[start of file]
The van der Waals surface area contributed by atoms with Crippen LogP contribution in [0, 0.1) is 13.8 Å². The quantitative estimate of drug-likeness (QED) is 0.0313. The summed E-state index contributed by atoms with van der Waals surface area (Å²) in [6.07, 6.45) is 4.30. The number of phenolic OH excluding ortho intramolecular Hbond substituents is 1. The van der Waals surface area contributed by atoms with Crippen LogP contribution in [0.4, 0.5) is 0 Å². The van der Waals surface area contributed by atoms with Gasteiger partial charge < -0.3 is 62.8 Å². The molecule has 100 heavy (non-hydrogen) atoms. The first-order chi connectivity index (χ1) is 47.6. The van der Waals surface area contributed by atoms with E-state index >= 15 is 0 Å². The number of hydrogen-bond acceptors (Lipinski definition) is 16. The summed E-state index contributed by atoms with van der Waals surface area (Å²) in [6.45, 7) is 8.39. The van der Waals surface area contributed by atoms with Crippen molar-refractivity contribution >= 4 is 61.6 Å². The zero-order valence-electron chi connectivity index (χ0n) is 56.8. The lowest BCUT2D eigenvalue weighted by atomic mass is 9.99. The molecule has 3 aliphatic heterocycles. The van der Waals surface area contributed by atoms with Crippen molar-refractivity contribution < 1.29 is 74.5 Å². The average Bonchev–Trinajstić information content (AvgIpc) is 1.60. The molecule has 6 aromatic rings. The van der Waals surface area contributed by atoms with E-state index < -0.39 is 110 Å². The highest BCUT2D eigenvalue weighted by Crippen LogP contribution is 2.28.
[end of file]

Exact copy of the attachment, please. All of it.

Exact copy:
The van der Waals surface area contributed by atoms with Crippen LogP contribution in [0, 0.1) is 13.8 Å². The quantitative estimate of drug-likeness (QED) is 0.0313. The summed E-state index contributed by atoms with van der Waals surface area (Å²) in [6.07, 6.45) is 4.30. The number of phenolic OH excluding ortho intramolecular Hbond substituents is 1. The van der Waals surface area contributed by atoms with Crippen LogP contribution in [0.4, 0.5) is 0 Å². The van der Waals surface area contributed by atoms with Gasteiger partial charge < -0.3 is 62.8 Å². The molecule has 100 heavy (non-hydrogen) atoms. The first-order chi connectivity index (χ1) is 47.6. The van der Waals surface area contributed by atoms with E-state index >= 15 is 0 Å². The number of hydrogen-bond acceptors (Lipinski definition) is 16. The summed E-state index contributed by atoms with van der Waals surface area (Å²) in [6.45, 7) is 8.39. The van der Waals surface area contributed by atoms with Crippen molar-refractivity contribution >= 4 is 61.6 Å². The zero-order valence-electron chi connectivity index (χ0n) is 56.8. The lowest BCUT2D eigenvalue weighted by atomic mass is 9.99. The molecule has 3 aliphatic heterocycles. The van der Waals surface area contributed by atoms with Crippen molar-refractivity contribution < 1.29 is 74.5 Å². The average Bonchev–Trinajstić information content (AvgIpc) is 1.60. The molecule has 6 aromatic rings. The van der Waals surface area contributed by atoms with E-state index < -0.39 is 110 Å². The highest BCUT2D eigenvalue weighted by Crippen LogP contribution is 2.28.